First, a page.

When I was a kid, I loved The Hobbit and read it over and over. The Lord of the Rings, apart from isolated moments (mostly Shelob and the destruction of the ring at Mount Doom), bored the pants off me — I dragged myself through it once (I used to say that I’d moved my eyes over every page) and that’s it. When the Peter Jackson films were announced, I decided I wanted to try rereading the novels before seeing them, and was surprised to find them quite entertaining. All the stuff with the humans that had made The Two Towers such a slog for me as a kid was suddenly the most interesting part. The films weren’t that bad, though I did find them a little too serious in mood. To my mind, the bits with the hobbits should have lightened things up a bit, but Jackson chose to play up the burden of the ring rather than present Sam and Frodo as I saw them: ordinary, life-sized characters against a backdrop of myth, people who liked the comforts of home and a good meal and feet up by the fire but who had been drawn into a story too large for them. On the whole, though, I enjoyed them well enough.
So I had high hopes for the three films that would somehow stretch the book I’d preferred as a child (and which I have not reread as an adult) into a similar epic. I didn’t love An Unexpected Journey, though; it wasn’t terrible, but some of the scenes felt wrong to me. The dwarves were too heroic, and Bilbo too stoic, to square with what I’d remembered. I’d been one of maybe three people in the world not to be thoroughly enchanted with Andy Serkis’s Gollum (a big part of the problem being that he sounds far too much like Gurgi and Glomer), but the riddle scene could have saved the first movie all by itself for me if Martin Freeman had sold it to me. Unfortunately either Jackson or Freeman has decided that Bilbo is only ever mildly discomfited, never actually afraid, and as agreeable and competent as I find Martin Freeman in other stuff, he barely makes an impression on me in this role.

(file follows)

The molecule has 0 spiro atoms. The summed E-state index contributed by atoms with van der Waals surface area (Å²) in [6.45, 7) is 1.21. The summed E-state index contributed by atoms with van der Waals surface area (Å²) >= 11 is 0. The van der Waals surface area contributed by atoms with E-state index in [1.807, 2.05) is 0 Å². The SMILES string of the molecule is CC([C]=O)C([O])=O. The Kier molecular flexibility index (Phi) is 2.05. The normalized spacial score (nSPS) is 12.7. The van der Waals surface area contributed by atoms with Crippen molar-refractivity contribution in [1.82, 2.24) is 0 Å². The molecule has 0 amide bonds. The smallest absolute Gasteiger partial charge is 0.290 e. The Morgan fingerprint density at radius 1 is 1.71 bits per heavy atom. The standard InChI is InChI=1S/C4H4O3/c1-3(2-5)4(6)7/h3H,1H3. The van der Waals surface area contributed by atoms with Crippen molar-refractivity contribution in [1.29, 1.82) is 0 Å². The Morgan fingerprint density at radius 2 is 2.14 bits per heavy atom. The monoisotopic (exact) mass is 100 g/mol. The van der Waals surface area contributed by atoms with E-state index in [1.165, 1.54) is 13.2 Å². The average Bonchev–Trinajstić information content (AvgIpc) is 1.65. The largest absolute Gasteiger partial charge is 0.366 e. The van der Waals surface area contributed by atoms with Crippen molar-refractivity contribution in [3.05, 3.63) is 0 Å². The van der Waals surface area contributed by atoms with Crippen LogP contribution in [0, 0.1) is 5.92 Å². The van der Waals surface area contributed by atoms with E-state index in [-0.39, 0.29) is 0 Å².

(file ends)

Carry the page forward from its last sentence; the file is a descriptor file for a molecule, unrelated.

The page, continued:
All of which is a probably unnecessary preamble to my main point, which is that I found The Desolation of Smaug utterly stultifying, a complete waste of time. It wasn’t just the intromission of Legolas and Thauriel and their juvenile, poorly written plot thread. The whole thing was just unwatchable. Of the few parts I enjoyed even a little, only Ian McKellen, Sylvester McCoy, and a few moments in Mirkwood (the dwarves’ disorientation and the spider peril) come to mind. Benedict Cumberbatch is wasted as Smaug (who, like Khan, has been scripted and directed so generically that it hardly matters who’s playing him), and his CGI form somehow manages to be as dull and obvious as possible. Between Cumberbatch’s generic villain delivery and Freeman’s asking-for-a-promotion-on-The-Office minimal panic, the confrontation between dragon and hobbit is as snooze-inducing as the riddle game had been. And the less said about the dwarves’ daffy battle with the dragon, the better.
This is a film that features some dramatic technical achievement hitched to a shocking lack of imagination — the very best in cinematic talent used to bring a plodding, obvious vision to what can barely be called life. Where the film presents scenes that are actually in the book, it tries too hard to present what we expect to see based on decades of taking these books as a template for countless imitative high fantasy sagas, rather than putting an ounce of thought into coming up with something that would seem as fresh and exotic and thrilling to us now as those elements did back then. Where the film presents new or imported material, it flounders and resorts to cliché. Or it drafts Stephen Fry to play an embarrassingly superfluous role.
I know I’m going to sit through the last film. I’ve come this far, and even though we’re at the point in The Hobbit where I started to get bored even while reading it, I’m hopeful that there’s surely something that made Peter Jackson think it would be worth devoting another 2 or 3 hours to this part of the story. But this time I might have to wait until I can watch it in my living room.
If you’d like more reasons to dislike the Jackson Hobbit, meander over to “Peter Jackson’s Violent Betrayal of Tolkien”. I agree with pretty much every word.